2. Vindication of Statutory Claims in Arbitration
        Despite declining "to assess the legitimacy of the American Safety doctrine as applied to agreements to arbitrate arising from domestic transactions," the Supreme Court" confess[ed] . . . some skepticism of certain aspects of the American Safety doctrine." Id. at 629, 632. Noting that "the core of the American Safety doctrine [is] the fundamental importance to American democratic capitalism of the regime of the antitrust laws," the Supreme Court stated that "[t]here is no reason to assume at the outset of the dispute that international arbitration will not provide an adequate mechanism" for the enforcement of the antitrust laws where the parties' intent is for those laws to decide their dispute. Id. at 634, 636. The Supreme Court stated further that "so long as the prospective litigant effectively may vindicate its statutory cause of action in the arbitral forum, the statute [ i.e., the Sherman Act] will continue to serve both its remedial and deterrent function." Id. at 637.
    3. Mitsubishi Decision Extended to Arbitrability of Domestic Antitrust Claims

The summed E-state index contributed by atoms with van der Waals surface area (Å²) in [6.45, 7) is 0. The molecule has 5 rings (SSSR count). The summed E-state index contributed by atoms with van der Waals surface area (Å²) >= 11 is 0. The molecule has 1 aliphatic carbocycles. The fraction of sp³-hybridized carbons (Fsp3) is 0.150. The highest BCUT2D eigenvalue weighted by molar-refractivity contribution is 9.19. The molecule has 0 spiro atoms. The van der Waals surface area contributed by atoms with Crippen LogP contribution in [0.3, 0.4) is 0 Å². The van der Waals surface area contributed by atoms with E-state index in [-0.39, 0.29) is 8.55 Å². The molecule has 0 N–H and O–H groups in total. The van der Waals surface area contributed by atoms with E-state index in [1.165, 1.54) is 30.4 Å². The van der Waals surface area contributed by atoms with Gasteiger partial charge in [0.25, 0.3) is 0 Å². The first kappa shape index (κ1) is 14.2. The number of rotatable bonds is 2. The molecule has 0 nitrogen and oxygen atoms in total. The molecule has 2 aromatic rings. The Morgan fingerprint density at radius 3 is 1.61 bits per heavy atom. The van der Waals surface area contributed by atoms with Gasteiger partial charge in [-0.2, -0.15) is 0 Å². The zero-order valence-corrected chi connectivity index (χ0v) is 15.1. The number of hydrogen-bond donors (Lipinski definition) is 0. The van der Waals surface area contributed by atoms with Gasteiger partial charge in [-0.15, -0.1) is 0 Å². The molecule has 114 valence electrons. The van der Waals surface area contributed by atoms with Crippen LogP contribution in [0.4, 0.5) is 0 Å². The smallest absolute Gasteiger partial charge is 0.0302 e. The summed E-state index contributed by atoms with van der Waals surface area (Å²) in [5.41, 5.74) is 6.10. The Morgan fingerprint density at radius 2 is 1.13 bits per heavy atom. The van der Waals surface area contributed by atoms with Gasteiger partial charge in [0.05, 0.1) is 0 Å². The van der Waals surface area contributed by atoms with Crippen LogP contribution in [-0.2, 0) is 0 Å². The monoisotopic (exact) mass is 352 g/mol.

While "the Supreme Court has yet to directly consider the arbitrability of domestic antitrust claims," many courts have enforced arbitration clauses in relation to these claims. In re Cotton Yarn Antitrust Litig., 505 F.3d 274, 282 (4th Cir. 2007). Numerous circuit and district courts, based in whole or in part on the reasoning in Mitsubishi and subsequent Supreme Court decisions that have cited Mitsubishi without limiting its reach to the international context, have expressly held that antitrust claims arising out of an agreement embodying a domestic transaction are arbitrable. See id. ("We . . . have no difficulty concluding that domestic antitrust claims, as a class, are suitable for arbitration.") (citing, inter alia, Gilmer v. Interstate/Johnson Lane Corp., 500 U.S. 20, 28 (1991) ("[C]laims under [the Sherman Act] are appropriate for arbitration.")); see also Kotam Elec., Inc. v. JBL Consumer Prods., 93 F.3d 724, 728 (11th Cir. 1996) (en banc) ("In light of Mitsubishi and its progeny . . . , we hold that . . . arbitration agreements concerning domestic antitrust claims are enforceable."). 5